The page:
On long hill climbs, think “C-L-I-M-B” for best results:
Cadence. Whenever trying to climb a long steady hill, try and keep your pedals moving quickly to conserve energy- Try and keep above 70-75rpm (revelations per minute) and you’ll be able to climb faster, for a longer period of time
Loosen up. Typically when we encounter a hill, we tighten our grip on the handlebars, clench our jaw, and our shoulders get shrugged up towards our ears. All this extra unnecessary muscular work uses up valuable energy for climbing the big hills. Try and relax the hands, open the jaw, and remember to keep those shoulder blades down and back. For tension in the arms, feel that your arms are loose enough to ‘flap your wings’ while riding.
In the Saddle. For a long steady climb, try and stay in the saddle as long as you can maintain a good cadence- you’ll fatigue less quickly. While seated, try and pitch your body forward, which will help transfer weight to the front wheel to help drive you up a steep incline. Keep your time standing on the pedals to short intervals to keep cadence up, and for quick pressure relief.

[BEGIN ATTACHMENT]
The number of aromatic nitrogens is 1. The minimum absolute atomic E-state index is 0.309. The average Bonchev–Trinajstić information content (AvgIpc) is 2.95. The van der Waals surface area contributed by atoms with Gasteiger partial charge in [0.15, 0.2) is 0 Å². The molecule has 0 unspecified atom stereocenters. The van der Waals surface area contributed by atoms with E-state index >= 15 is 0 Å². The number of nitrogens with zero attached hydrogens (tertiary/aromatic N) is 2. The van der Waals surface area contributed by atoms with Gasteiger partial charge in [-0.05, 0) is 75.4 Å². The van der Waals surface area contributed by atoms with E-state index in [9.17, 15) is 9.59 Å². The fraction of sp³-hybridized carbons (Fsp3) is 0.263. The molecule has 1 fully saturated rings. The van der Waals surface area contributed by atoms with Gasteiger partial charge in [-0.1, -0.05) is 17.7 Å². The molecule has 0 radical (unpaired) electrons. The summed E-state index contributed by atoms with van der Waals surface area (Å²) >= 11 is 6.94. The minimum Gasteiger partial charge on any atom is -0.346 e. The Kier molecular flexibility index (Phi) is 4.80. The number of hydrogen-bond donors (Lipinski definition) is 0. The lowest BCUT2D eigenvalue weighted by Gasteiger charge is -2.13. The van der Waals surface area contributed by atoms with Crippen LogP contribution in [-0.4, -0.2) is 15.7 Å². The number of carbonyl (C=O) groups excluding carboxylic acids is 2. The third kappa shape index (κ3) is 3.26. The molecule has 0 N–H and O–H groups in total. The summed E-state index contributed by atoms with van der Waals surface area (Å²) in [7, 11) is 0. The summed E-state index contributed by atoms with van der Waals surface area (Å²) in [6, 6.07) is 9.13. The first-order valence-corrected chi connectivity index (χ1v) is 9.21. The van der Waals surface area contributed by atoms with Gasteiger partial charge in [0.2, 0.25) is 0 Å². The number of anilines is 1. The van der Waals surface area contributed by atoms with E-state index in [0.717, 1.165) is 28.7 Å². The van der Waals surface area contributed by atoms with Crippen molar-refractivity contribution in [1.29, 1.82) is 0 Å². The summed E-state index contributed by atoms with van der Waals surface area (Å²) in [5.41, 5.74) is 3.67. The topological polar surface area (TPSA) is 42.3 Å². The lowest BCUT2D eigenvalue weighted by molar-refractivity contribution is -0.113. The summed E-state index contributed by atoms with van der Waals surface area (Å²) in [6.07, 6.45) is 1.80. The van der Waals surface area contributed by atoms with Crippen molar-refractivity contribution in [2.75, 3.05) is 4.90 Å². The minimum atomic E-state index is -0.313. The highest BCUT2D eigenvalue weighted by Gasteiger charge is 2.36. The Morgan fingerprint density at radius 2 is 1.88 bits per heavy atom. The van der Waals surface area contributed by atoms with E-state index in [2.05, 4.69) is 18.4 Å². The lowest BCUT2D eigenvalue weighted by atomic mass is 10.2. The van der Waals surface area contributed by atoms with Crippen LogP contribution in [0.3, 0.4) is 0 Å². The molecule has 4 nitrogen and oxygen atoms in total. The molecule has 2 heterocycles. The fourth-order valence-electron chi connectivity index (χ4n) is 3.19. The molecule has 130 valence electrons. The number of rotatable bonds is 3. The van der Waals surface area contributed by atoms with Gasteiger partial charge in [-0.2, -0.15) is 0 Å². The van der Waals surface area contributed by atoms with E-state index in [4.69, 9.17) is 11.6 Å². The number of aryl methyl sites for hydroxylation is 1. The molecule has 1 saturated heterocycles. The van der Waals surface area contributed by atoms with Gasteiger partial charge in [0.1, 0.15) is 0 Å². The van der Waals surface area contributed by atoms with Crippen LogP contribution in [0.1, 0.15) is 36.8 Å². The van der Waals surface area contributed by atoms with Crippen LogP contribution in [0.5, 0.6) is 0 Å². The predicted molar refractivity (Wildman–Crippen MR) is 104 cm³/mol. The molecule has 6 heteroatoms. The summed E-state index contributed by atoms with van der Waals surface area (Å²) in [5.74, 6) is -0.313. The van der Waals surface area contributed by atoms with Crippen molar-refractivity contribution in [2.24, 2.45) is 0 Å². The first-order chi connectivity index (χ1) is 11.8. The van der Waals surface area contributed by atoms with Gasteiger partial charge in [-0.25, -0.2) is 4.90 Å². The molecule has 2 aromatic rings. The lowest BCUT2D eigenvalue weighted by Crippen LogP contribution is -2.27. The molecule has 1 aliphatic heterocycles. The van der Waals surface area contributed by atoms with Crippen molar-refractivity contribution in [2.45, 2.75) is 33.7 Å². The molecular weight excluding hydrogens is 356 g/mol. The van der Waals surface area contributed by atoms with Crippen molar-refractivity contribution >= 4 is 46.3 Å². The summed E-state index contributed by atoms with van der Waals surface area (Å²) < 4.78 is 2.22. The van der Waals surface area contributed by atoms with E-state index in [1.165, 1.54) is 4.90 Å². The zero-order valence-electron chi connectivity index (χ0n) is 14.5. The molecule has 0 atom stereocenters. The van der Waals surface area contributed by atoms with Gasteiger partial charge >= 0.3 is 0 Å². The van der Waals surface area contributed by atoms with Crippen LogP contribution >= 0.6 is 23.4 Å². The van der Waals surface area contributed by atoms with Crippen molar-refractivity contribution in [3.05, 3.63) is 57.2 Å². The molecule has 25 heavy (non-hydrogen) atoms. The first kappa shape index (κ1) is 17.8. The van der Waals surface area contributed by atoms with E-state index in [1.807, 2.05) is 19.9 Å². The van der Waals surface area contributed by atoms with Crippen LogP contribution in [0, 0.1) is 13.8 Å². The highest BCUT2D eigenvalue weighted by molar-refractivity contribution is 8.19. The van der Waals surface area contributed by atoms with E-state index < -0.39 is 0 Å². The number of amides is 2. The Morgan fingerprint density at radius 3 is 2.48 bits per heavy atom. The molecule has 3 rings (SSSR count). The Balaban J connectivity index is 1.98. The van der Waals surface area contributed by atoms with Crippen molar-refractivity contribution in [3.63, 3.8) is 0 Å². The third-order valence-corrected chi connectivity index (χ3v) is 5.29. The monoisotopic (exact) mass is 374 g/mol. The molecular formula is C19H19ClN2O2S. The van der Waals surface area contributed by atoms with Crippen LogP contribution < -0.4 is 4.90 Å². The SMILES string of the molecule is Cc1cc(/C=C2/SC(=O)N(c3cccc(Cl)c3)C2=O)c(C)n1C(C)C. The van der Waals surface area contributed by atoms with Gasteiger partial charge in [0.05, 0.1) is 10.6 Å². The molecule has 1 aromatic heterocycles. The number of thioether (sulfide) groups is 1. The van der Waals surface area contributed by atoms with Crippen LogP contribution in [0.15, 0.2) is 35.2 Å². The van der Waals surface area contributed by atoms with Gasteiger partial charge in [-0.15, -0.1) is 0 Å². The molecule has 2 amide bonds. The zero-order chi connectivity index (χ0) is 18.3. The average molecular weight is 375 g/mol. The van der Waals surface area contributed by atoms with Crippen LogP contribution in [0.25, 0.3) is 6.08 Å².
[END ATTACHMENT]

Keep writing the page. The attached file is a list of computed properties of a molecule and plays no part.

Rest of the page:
Mindset. There is no surprise that many of us psych ourselves out and give up even before we’ve started a daunting climb. Stay focused, knowing you can do it, and/or think about other things to pacify your mind with games- On a steep, long hill, I tend to look just 10-20ft ahead, and count my breaths or my revolutions- once you get to 100, start over. Same game can be done with the alphabet- Anything that can shift your focus and concentrate on the now can make a huge hill seem more manageable.
Breathe! When we get stressed and challenged, our breathing becomes labored and quick- try and keep a slow controlled breathing pattern as your fitness level allows- make sure to fully exhale during each breath, and try sipping in every last ounce of Oxygen with deep controlled breathing, taking the breath from the belly for maximal endurance to feed those straining muscles and oxygen-thirsty tissues!
Next time your climbing what seems to be a never-ending hill, think C-L-I-M-B to help you get over the hump!
–Kevin Schmidt, MSPT, CMP, Bike PT – PT/owner of Pedal PT in Portland, Oregon